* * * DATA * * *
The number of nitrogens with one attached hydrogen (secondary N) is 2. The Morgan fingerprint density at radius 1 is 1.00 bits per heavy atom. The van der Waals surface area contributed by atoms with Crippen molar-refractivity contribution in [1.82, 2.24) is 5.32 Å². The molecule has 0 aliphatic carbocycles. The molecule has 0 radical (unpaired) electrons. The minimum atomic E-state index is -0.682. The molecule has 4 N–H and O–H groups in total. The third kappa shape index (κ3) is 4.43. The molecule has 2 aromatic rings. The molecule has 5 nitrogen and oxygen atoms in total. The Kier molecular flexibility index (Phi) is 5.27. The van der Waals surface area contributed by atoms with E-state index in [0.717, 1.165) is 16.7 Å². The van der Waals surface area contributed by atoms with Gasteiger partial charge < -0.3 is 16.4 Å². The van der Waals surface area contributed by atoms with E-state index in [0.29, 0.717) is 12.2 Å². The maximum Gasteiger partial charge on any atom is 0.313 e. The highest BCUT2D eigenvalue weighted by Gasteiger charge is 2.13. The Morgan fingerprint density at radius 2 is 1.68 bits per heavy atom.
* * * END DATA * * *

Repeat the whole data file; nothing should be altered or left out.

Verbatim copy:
The number of nitrogens with one attached hydrogen (secondary N) is 2. The Morgan fingerprint density at radius 1 is 1.00 bits per heavy atom. The van der Waals surface area contributed by atoms with Crippen molar-refractivity contribution in [1.82, 2.24) is 5.32 Å². The molecule has 0 aliphatic carbocycles. The molecule has 0 radical (unpaired) electrons. The minimum atomic E-state index is -0.682. The molecule has 4 N–H and O–H groups in total. The third kappa shape index (κ3) is 4.43. The molecule has 2 aromatic rings. The molecule has 5 nitrogen and oxygen atoms in total. The Kier molecular flexibility index (Phi) is 5.27. The van der Waals surface area contributed by atoms with E-state index in [0.717, 1.165) is 16.7 Å². The van der Waals surface area contributed by atoms with Gasteiger partial charge < -0.3 is 16.4 Å². The van der Waals surface area contributed by atoms with E-state index in [0.29, 0.717) is 12.2 Å². The maximum Gasteiger partial charge on any atom is 0.313 e. The highest BCUT2D eigenvalue weighted by Gasteiger charge is 2.13. The Morgan fingerprint density at radius 2 is 1.68 bits per heavy atom.